Congratulations to the competition winners, Alrg, who have created an online recommendation service that lists eateries for people with special dietary needs. They rocked the judges with not only a nicely made site, but also some kick-ass market stats and potential revenue streams. It sounds niche but, in short, WAY more people have food allergies than you think.
But judgement was tough. Although there were only five teams, the quality of projects was humbling. Online arbitrage, car sales, personal finance support, and an app management tool, all built by teams of two to five people in one sitting. Well almost one sitting. Everyone bailed for brief sleep eventually, except one – massive props to Arie for coding all night. I think we can ignore his ten-minute power snooze on Sunday afternoon.
We had no idea if the event was going to come together, and at times it felt like it really wouldn’t. But some of our industry friends stepped up and recovered our faith that the tech community is a supportive place to be. Our neighbours at Anaeko bought enough sandwiches and burritos to sink an aircraft carrier – oh yes, Boojum said it was one of their biggest orders, a true cause for pride. Rumble Labs dropped the grand prize of 500 filthy quids. Github and Heroku gave out subscription credits, and we put up some free memberships of our humble abode.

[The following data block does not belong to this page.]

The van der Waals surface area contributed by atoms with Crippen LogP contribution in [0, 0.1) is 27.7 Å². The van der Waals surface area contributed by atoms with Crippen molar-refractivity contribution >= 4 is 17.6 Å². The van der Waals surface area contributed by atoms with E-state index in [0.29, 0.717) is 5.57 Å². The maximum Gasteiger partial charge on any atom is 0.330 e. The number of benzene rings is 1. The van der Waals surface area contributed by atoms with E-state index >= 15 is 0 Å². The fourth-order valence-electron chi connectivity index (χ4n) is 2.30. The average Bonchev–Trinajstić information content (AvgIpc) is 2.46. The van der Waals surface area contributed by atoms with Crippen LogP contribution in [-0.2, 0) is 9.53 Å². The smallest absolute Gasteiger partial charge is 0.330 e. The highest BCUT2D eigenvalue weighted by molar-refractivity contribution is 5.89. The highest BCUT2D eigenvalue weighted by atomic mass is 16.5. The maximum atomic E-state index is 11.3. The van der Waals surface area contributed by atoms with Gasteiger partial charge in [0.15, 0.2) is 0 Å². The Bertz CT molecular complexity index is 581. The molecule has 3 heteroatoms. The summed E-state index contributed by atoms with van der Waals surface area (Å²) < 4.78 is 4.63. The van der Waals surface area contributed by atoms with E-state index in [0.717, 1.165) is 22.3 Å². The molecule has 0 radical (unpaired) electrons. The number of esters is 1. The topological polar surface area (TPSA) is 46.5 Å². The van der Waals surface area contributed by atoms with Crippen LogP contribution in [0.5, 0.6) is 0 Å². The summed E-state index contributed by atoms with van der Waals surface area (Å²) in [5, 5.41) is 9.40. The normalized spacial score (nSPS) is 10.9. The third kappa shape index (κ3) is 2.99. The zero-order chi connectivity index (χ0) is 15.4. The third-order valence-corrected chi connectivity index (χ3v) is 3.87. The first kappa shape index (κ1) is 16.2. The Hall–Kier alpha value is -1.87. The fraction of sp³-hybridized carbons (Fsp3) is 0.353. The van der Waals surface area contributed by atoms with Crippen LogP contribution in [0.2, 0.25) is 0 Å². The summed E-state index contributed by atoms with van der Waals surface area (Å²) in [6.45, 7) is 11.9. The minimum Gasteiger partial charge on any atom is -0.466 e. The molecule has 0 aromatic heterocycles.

A few personal take-outs from our long, hard, geek-gang-bang… Anaeko’s CTO Colm Hayden, in a troop-rousing talk, told the teams that these are “boom times”, and while some people want job stability and a narrow career route, we will never be like them. He also promoted new development models, saying it’s “lean all the way”. Quite.
Simon Hamilton (@hamstarr), chief of Rumble Labs, got down to the dirty details of working methodology, discouraging small talk and pushing for more productivity. He promoted wireframes and paper-prototypes for efficiency, and added the classic advice of “don’t open any Adobe products”.
I was interested to see that what I thought were the strongest pitches got the biggest hammering from the judges, who were there to assume the role of potential investors. It then transpired that those teams scored highest. I guess the judges were biting on what they saw as a good thing. If they had stayed quiet, it would have been a troubling sign for the pitching team.
So what would we do differently next time? Well the biggest criticism was from a couple of the developers, who felt that their efforts went unrecognised because the event was focused on making an investment pitch, not presenting the tech work. They worked like troopers all weekend and deserved more credit.
…and will there be a next time? Oh yes. Even just after the two-day slog of SpringUp, people were keen for more of the same. So we will be hosting the provisionally entitled FlackNight, for 24 hours starting at 16:00 on Saturday 19th May. It’ll be a pared-down process with a more tech and code focus. No sponsors, no prizes, just the reward of peer-critique from likeminded people. Oh, and the Craic, of course.
More on FlackNight coming soon…